This architecture allows us to write independent, specialized applications that each process a small chunk of our processing operation. This is a vast change from using a monolithic application server based architecture. Application server architectures require all applications to run inside of the architecture and manage state for all of those applications as part of that framework. One typical example of this is Enterprise Java Beans. These frameworks tend to carry a lot of baggage which results in two rather severe implications to your app.

  1. Bringing up an entire application server infrastructure requires very large memory and load time overhead vs. a non application server based app.
  2. All applications reside inside the application server. This means they are long lived and have a fairly large chance of becoming more and more intertwined with either legacy code or code that is meant to support other apps (i.e. spaghetti)
In our shared nothing architecture our apps can be short lived and only carry the code required by the app. Freeing applications from the application server means that these apps can be short lived. We have a number of small specialized Ruby applications that automatically get launched when work exists for them to do. This allows all components of the system to do what they were designed to do.

  • The database stores data state used by the applications
  • The operating system controls the sharing of hardware resources (network, disk, cpu, memory) as opposed to the application server controlling the sharing of these resources as a proxy or replacement of the OS.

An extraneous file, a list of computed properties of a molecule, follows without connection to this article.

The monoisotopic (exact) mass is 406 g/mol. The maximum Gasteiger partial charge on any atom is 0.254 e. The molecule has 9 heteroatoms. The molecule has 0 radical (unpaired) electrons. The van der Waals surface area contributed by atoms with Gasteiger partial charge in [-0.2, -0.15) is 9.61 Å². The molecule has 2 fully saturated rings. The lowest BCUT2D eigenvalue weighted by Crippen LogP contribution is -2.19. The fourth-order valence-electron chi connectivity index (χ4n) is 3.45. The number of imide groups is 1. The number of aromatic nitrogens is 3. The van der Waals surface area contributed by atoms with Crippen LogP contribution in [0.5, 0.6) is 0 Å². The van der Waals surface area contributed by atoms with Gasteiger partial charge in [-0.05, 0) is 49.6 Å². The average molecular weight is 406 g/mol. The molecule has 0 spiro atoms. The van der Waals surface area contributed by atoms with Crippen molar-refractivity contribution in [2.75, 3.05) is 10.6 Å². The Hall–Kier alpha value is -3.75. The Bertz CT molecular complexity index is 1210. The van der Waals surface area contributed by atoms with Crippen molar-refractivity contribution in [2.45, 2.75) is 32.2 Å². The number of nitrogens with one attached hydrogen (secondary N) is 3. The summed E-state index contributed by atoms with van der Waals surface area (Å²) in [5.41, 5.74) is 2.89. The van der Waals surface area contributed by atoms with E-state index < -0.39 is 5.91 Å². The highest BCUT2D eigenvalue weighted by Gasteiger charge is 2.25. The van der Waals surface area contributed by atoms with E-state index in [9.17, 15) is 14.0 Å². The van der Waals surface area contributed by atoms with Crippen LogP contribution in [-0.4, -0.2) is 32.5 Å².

• The application processes implement the specific features required by the business model


Anonymous said...

Interesting post. A great topic to consider. I do have a question about the database component.

"The implementation that we have ... uses a single mySQL database ... with RAID 5."

How is this shared nothing? The database box is potentially full of shared components ( processors, RAM, etc.. ). RAID 5 is not a perfect solution. SCSI drives can go rogue and corrupt an entire shelf.

Is RAID 5 a good idea? Sure and this post spells out some sound concepts, but it's pushing the envelope to say RAID 5 with log shipping is "shared nothing" or even "takes advantage of shared nothing architecture".


Travis Reeder said...

You're architecture is hardly shared nothing, it sounds just like a normal multi-tiered application. A single db to stuff all your information is more of a shared-everything-architecture.

Tim Wolters said...